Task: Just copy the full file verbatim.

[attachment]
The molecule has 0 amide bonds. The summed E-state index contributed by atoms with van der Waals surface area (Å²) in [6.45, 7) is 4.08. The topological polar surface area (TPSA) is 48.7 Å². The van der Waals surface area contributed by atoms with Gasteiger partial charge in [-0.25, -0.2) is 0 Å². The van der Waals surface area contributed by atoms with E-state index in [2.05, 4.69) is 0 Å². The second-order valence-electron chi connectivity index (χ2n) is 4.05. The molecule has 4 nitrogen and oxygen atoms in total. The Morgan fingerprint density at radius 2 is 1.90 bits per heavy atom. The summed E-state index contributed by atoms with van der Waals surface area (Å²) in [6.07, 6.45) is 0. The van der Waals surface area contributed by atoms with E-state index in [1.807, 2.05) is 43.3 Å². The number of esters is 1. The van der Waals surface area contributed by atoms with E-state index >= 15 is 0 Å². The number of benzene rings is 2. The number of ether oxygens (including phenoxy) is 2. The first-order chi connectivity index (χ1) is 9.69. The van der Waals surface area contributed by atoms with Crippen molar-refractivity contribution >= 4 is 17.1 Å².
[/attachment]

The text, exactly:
The molecule has 0 amide bonds. The summed E-state index contributed by atoms with van der Waals surface area (Å²) in [6.45, 7) is 4.08. The topological polar surface area (TPSA) is 48.7 Å². The van der Waals surface area contributed by atoms with Gasteiger partial charge in [-0.25, -0.2) is 0 Å². The van der Waals surface area contributed by atoms with E-state index in [2.05, 4.69) is 0 Å². The second-order valence-electron chi connectivity index (χ2n) is 4.05. The molecule has 4 nitrogen and oxygen atoms in total. The Morgan fingerprint density at radius 2 is 1.90 bits per heavy atom. The summed E-state index contributed by atoms with van der Waals surface area (Å²) in [6.07, 6.45) is 0. The van der Waals surface area contributed by atoms with E-state index in [1.807, 2.05) is 43.3 Å². The number of esters is 1. The van der Waals surface area contributed by atoms with E-state index >= 15 is 0 Å². The number of benzene rings is 2. The number of ether oxygens (including phenoxy) is 2. The first-order chi connectivity index (χ1) is 9.69. The van der Waals surface area contributed by atoms with Crippen molar-refractivity contribution >= 4 is 17.1 Å².